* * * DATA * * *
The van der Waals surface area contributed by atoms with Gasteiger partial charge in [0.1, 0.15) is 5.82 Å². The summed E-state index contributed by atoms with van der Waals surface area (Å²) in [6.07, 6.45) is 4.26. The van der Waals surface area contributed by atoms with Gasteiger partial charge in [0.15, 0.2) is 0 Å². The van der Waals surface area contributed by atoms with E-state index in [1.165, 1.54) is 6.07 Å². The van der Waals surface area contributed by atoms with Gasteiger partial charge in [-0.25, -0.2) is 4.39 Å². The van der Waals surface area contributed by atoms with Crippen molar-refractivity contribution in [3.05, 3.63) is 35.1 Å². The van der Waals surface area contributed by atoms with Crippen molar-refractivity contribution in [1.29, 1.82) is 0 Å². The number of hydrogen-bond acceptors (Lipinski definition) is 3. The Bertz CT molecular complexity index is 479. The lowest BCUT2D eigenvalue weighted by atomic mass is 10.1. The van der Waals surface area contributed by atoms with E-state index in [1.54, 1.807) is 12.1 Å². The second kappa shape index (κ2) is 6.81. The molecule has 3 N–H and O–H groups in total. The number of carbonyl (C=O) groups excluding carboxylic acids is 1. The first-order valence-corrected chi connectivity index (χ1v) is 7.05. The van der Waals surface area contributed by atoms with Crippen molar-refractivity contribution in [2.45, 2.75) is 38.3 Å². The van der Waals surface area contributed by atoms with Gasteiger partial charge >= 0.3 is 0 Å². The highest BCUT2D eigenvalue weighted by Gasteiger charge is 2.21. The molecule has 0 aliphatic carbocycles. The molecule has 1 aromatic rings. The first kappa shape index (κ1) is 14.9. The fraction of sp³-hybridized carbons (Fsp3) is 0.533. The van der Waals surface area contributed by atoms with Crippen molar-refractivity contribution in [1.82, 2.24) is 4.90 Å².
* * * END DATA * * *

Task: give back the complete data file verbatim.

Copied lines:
The van der Waals surface area contributed by atoms with Gasteiger partial charge in [0.1, 0.15) is 5.82 Å². The summed E-state index contributed by atoms with van der Waals surface area (Å²) in [6.07, 6.45) is 4.26. The van der Waals surface area contributed by atoms with Gasteiger partial charge in [0.15, 0.2) is 0 Å². The van der Waals surface area contributed by atoms with E-state index in [1.165, 1.54) is 6.07 Å². The van der Waals surface area contributed by atoms with Gasteiger partial charge in [-0.25, -0.2) is 4.39 Å². The van der Waals surface area contributed by atoms with Crippen molar-refractivity contribution in [3.05, 3.63) is 35.1 Å². The van der Waals surface area contributed by atoms with Crippen molar-refractivity contribution in [1.29, 1.82) is 0 Å². The number of hydrogen-bond acceptors (Lipinski definition) is 3. The Bertz CT molecular complexity index is 479. The lowest BCUT2D eigenvalue weighted by atomic mass is 10.1. The van der Waals surface area contributed by atoms with E-state index in [1.54, 1.807) is 12.1 Å². The second kappa shape index (κ2) is 6.81. The molecule has 3 N–H and O–H groups in total. The number of carbonyl (C=O) groups excluding carboxylic acids is 1. The first-order valence-corrected chi connectivity index (χ1v) is 7.05. The van der Waals surface area contributed by atoms with Crippen molar-refractivity contribution in [2.45, 2.75) is 38.3 Å². The van der Waals surface area contributed by atoms with Gasteiger partial charge >= 0.3 is 0 Å². The highest BCUT2D eigenvalue weighted by Gasteiger charge is 2.21. The molecule has 0 aliphatic carbocycles. The molecule has 1 aromatic rings. The first kappa shape index (κ1) is 14.9. The fraction of sp³-hybridized carbons (Fsp3) is 0.533. The van der Waals surface area contributed by atoms with Crippen molar-refractivity contribution in [1.82, 2.24) is 4.90 Å².